This year, fleas have been a big problem in August and September.
Here are the principles of flea control. Use these concepts when deciding how to deal with your flea problem.
There are 3 methods of control: killing the adults, making the eggs and/or larvae not develop into adults and physically removing adults and immature forms in the environment.
Killing adults only is not a long-term flea control strategy. Many of the products on the market are targeted only to adults. While these products can be less expensive, you are not spending your money wisely. The bulk of the fleas in the environment are eggs or larvae. An adult flea lays up to 3000 eggs in her life time. Needless to say, killing the live fleas you see will not solve your problem long-term.
However many animals are very sensitive to flea bites. In this case, killing the adults will make your dog or cat much more comfortable.
Inactivating the immature fleas is a good long-term control strategy. Some of these chemicals are the least toxic products available. But this method alone does take longer (1-2 months) but once it works, you are in good shape long-term. Sometimes you might have to add in other adult killing products if your pet suddenly comes in contact with many adult fleas.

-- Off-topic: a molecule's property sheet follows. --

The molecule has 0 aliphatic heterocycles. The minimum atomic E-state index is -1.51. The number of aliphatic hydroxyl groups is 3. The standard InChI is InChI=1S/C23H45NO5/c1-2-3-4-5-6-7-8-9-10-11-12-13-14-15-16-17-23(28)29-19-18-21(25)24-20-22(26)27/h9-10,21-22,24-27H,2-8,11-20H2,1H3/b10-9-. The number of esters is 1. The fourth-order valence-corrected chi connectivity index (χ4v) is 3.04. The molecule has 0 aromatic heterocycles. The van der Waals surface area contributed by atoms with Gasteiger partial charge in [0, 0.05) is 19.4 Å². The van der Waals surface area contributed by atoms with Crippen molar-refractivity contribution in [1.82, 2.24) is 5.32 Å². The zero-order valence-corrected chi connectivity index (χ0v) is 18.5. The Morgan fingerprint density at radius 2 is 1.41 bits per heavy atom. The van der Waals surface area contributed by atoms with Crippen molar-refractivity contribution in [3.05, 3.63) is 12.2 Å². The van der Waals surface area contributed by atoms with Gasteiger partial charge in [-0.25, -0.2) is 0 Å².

Many products are combination products-they kill the adults and also target the immature fleas.
You do not always have to ‘bomb’ your house. Mechanical removal (vacuuming, shaking out or washing bedding), along with targeting spraying if the problem is severe and treating all the pets in your house if often enough. If you have indoor pets with fleas, you need to continue flea control year round. Eggs will continue to hatch in your house when conditions are right. And even the best vacuum cleaner on the market will not get every egg.
There are many products on the market. Talk to your veterinarian and let them help you design an effective flea control strategy.